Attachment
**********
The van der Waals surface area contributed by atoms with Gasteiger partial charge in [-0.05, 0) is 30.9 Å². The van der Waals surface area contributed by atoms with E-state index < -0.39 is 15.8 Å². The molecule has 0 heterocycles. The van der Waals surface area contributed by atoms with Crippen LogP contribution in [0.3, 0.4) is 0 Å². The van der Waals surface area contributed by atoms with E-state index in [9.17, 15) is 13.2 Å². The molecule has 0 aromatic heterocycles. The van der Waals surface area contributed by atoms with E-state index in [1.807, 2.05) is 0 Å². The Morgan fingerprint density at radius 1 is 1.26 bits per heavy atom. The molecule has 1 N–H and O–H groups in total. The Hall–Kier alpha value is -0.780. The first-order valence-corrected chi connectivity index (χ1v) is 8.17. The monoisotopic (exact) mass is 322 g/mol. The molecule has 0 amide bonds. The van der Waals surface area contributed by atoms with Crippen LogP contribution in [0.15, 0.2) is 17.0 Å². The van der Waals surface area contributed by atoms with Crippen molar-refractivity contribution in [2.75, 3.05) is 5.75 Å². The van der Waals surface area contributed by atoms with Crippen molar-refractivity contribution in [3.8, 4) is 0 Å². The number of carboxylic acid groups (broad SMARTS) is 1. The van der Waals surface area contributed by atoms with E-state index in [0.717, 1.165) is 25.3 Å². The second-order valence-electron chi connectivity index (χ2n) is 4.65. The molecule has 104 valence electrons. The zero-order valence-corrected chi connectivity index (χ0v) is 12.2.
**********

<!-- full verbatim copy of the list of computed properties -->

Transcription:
The van der Waals surface area contributed by atoms with Gasteiger partial charge in [-0.05, 0) is 30.9 Å². The van der Waals surface area contributed by atoms with E-state index < -0.39 is 15.8 Å². The molecule has 0 heterocycles. The van der Waals surface area contributed by atoms with Crippen LogP contribution in [0.3, 0.4) is 0 Å². The van der Waals surface area contributed by atoms with E-state index in [9.17, 15) is 13.2 Å². The molecule has 0 aromatic heterocycles. The van der Waals surface area contributed by atoms with E-state index in [1.807, 2.05) is 0 Å². The Morgan fingerprint density at radius 1 is 1.26 bits per heavy atom. The molecule has 1 N–H and O–H groups in total. The Hall–Kier alpha value is -0.780. The first-order valence-corrected chi connectivity index (χ1v) is 8.17. The monoisotopic (exact) mass is 322 g/mol. The molecule has 0 amide bonds. The van der Waals surface area contributed by atoms with Crippen LogP contribution in [0.15, 0.2) is 17.0 Å². The van der Waals surface area contributed by atoms with Crippen molar-refractivity contribution in [2.75, 3.05) is 5.75 Å². The van der Waals surface area contributed by atoms with Crippen molar-refractivity contribution in [3.8, 4) is 0 Å². The number of carboxylic acid groups (broad SMARTS) is 1. The van der Waals surface area contributed by atoms with E-state index in [0.717, 1.165) is 25.3 Å². The second-order valence-electron chi connectivity index (χ2n) is 4.65. The molecule has 104 valence electrons. The zero-order valence-corrected chi connectivity index (χ0v) is 12.2.